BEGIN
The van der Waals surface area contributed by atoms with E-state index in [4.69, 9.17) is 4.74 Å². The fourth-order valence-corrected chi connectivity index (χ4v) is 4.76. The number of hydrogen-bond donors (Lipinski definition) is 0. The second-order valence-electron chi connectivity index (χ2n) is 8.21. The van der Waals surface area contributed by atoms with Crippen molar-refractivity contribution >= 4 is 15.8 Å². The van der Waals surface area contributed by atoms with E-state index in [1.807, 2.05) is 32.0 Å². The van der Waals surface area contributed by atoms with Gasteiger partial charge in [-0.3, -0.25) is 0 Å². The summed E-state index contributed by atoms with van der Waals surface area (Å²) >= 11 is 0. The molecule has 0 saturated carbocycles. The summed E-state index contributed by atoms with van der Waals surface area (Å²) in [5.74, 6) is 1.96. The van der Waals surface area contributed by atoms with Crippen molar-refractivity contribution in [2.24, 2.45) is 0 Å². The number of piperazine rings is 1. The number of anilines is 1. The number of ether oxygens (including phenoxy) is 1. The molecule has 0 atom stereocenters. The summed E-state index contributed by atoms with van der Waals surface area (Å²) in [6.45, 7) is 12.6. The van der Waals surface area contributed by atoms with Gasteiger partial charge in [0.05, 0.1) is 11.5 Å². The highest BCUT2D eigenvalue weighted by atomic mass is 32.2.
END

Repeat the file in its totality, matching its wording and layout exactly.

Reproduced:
The van der Waals surface area contributed by atoms with E-state index in [4.69, 9.17) is 4.74 Å². The fourth-order valence-corrected chi connectivity index (χ4v) is 4.76. The number of hydrogen-bond donors (Lipinski definition) is 0. The second-order valence-electron chi connectivity index (χ2n) is 8.21. The van der Waals surface area contributed by atoms with Crippen molar-refractivity contribution >= 4 is 15.8 Å². The van der Waals surface area contributed by atoms with E-state index in [1.807, 2.05) is 32.0 Å². The van der Waals surface area contributed by atoms with Gasteiger partial charge in [-0.3, -0.25) is 0 Å². The summed E-state index contributed by atoms with van der Waals surface area (Å²) >= 11 is 0. The molecule has 0 saturated carbocycles. The summed E-state index contributed by atoms with van der Waals surface area (Å²) in [5.74, 6) is 1.96. The van der Waals surface area contributed by atoms with Crippen molar-refractivity contribution in [2.24, 2.45) is 0 Å². The number of piperazine rings is 1. The number of anilines is 1. The number of ether oxygens (including phenoxy) is 1. The molecule has 0 atom stereocenters. The summed E-state index contributed by atoms with van der Waals surface area (Å²) in [6.45, 7) is 12.6. The van der Waals surface area contributed by atoms with Gasteiger partial charge in [0.05, 0.1) is 11.5 Å². The highest BCUT2D eigenvalue weighted by atomic mass is 32.2.